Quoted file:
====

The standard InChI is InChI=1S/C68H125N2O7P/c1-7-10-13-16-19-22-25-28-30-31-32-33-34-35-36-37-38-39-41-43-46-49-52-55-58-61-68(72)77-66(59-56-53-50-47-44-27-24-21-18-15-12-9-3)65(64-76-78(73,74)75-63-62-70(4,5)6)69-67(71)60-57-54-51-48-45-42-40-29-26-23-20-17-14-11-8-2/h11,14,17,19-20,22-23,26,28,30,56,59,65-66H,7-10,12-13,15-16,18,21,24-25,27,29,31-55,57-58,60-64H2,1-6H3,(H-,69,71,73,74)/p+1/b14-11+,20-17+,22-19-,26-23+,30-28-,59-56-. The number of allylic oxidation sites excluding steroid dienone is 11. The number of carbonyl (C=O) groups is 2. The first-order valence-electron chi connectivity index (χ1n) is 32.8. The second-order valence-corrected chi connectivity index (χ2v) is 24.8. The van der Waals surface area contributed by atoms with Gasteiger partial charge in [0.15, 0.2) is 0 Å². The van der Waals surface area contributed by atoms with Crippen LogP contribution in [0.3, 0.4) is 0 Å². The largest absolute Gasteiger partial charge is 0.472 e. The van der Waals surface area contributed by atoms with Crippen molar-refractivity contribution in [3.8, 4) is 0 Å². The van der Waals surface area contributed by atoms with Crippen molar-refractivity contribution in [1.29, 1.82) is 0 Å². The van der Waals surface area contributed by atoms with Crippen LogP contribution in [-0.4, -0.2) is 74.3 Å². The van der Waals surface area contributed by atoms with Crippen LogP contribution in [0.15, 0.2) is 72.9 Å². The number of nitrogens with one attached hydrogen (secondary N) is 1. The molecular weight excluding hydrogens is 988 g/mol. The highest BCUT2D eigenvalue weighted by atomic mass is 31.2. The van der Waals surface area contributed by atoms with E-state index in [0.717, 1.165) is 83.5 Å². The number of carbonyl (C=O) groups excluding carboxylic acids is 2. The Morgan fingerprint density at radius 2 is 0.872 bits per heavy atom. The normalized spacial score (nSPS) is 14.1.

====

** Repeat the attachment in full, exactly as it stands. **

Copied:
The standard InChI is InChI=1S/C68H125N2O7P/c1-7-10-13-16-19-22-25-28-30-31-32-33-34-35-36-37-38-39-41-43-46-49-52-55-58-61-68(72)77-66(59-56-53-50-47-44-27-24-21-18-15-12-9-3)65(64-76-78(73,74)75-63-62-70(4,5)6)69-67(71)60-57-54-51-48-45-42-40-29-26-23-20-17-14-11-8-2/h11,14,17,19-20,22-23,26,28,30,56,59,65-66H,7-10,12-13,15-16,18,21,24-25,27,29,31-55,57-58,60-64H2,1-6H3,(H-,69,71,73,74)/p+1/b14-11+,20-17+,22-19-,26-23+,30-28-,59-56-. The number of allylic oxidation sites excluding steroid dienone is 11. The number of carbonyl (C=O) groups is 2. The first-order valence-electron chi connectivity index (χ1n) is 32.8. The second-order valence-corrected chi connectivity index (χ2v) is 24.8. The van der Waals surface area contributed by atoms with Gasteiger partial charge in [0.15, 0.2) is 0 Å². The van der Waals surface area contributed by atoms with Crippen LogP contribution in [0.3, 0.4) is 0 Å². The largest absolute Gasteiger partial charge is 0.472 e. The van der Waals surface area contributed by atoms with Crippen molar-refractivity contribution in [3.8, 4) is 0 Å². The van der Waals surface area contributed by atoms with Crippen molar-refractivity contribution in [1.29, 1.82) is 0 Å². The van der Waals surface area contributed by atoms with Crippen LogP contribution in [-0.4, -0.2) is 74.3 Å². The van der Waals surface area contributed by atoms with Crippen LogP contribution in [0.15, 0.2) is 72.9 Å². The number of nitrogens with one attached hydrogen (secondary N) is 1. The molecular weight excluding hydrogens is 988 g/mol. The highest BCUT2D eigenvalue weighted by atomic mass is 31.2. The van der Waals surface area contributed by atoms with E-state index in [0.717, 1.165) is 83.5 Å². The number of carbonyl (C=O) groups excluding carboxylic acids is 2. The Morgan fingerprint density at radius 2 is 0.872 bits per heavy atom. The normalized spacial score (nSPS) is 14.1.